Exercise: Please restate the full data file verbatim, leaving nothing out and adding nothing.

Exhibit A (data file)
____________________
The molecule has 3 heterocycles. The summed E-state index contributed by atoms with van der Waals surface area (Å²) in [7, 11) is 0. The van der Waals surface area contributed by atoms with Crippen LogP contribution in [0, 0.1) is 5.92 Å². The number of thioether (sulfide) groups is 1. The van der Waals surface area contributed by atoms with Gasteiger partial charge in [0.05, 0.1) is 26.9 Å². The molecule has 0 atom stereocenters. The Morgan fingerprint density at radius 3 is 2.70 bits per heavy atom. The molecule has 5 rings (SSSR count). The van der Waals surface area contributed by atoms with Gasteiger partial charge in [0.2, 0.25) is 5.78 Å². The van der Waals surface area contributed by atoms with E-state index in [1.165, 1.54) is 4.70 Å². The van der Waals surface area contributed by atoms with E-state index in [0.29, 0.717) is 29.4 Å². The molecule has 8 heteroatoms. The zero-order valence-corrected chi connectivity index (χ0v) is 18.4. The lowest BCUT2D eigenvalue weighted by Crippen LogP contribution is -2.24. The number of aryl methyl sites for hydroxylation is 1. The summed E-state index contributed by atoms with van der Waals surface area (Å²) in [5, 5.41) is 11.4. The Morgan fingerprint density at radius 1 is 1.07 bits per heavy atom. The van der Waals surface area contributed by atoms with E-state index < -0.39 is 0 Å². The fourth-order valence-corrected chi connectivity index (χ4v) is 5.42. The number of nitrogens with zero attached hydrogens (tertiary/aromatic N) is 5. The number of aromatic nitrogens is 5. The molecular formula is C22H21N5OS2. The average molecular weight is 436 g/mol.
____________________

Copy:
The molecule has 3 heterocycles. The summed E-state index contributed by atoms with van der Waals surface area (Å²) in [7, 11) is 0. The van der Waals surface area contributed by atoms with Crippen LogP contribution in [0, 0.1) is 5.92 Å². The number of thioether (sulfide) groups is 1. The van der Waals surface area contributed by atoms with Gasteiger partial charge in [0.05, 0.1) is 26.9 Å². The molecule has 0 atom stereocenters. The Morgan fingerprint density at radius 3 is 2.70 bits per heavy atom. The molecule has 5 rings (SSSR count). The van der Waals surface area contributed by atoms with Gasteiger partial charge in [0.2, 0.25) is 5.78 Å². The van der Waals surface area contributed by atoms with E-state index in [1.165, 1.54) is 4.70 Å². The van der Waals surface area contributed by atoms with E-state index in [0.29, 0.717) is 29.4 Å². The molecule has 8 heteroatoms. The zero-order valence-corrected chi connectivity index (χ0v) is 18.4. The lowest BCUT2D eigenvalue weighted by Crippen LogP contribution is -2.24. The number of aryl methyl sites for hydroxylation is 1. The summed E-state index contributed by atoms with van der Waals surface area (Å²) in [5, 5.41) is 11.4. The Morgan fingerprint density at radius 1 is 1.07 bits per heavy atom. The van der Waals surface area contributed by atoms with E-state index < -0.39 is 0 Å². The fourth-order valence-corrected chi connectivity index (χ4v) is 5.42. The number of nitrogens with zero attached hydrogens (tertiary/aromatic N) is 5. The number of aromatic nitrogens is 5. The molecular formula is C22H21N5OS2. The average molecular weight is 436 g/mol.